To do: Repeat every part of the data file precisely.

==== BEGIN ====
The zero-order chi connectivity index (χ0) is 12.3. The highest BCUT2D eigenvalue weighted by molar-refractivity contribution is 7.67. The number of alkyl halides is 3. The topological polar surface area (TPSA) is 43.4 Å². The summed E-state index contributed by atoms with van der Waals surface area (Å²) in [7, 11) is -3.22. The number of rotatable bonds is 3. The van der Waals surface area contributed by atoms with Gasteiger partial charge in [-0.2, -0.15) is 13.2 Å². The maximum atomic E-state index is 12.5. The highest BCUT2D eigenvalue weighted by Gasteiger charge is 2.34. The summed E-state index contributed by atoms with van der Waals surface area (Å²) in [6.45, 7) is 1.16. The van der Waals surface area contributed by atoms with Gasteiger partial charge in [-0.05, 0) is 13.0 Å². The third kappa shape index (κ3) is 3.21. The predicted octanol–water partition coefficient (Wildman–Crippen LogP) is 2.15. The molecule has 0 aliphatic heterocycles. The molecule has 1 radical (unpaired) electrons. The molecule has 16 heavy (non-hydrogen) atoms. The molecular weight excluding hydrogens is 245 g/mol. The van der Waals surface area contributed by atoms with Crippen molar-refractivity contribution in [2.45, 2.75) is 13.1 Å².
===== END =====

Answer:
The zero-order chi connectivity index (χ0) is 12.3. The highest BCUT2D eigenvalue weighted by molar-refractivity contribution is 7.67. The number of alkyl halides is 3. The topological polar surface area (TPSA) is 43.4 Å². The summed E-state index contributed by atoms with van der Waals surface area (Å²) in [7, 11) is -3.22. The number of rotatable bonds is 3. The van der Waals surface area contributed by atoms with Gasteiger partial charge in [-0.2, -0.15) is 13.2 Å². The maximum atomic E-state index is 12.5. The highest BCUT2D eigenvalue weighted by Gasteiger charge is 2.34. The summed E-state index contributed by atoms with van der Waals surface area (Å²) in [6.45, 7) is 1.16. The van der Waals surface area contributed by atoms with Gasteiger partial charge in [-0.05, 0) is 13.0 Å². The third kappa shape index (κ3) is 3.21. The predicted octanol–water partition coefficient (Wildman–Crippen LogP) is 2.15. The molecule has 0 aliphatic heterocycles. The molecule has 1 radical (unpaired) electrons. The molecule has 16 heavy (non-hydrogen) atoms. The molecular weight excluding hydrogens is 245 g/mol. The van der Waals surface area contributed by atoms with Crippen molar-refractivity contribution in [2.45, 2.75) is 13.1 Å².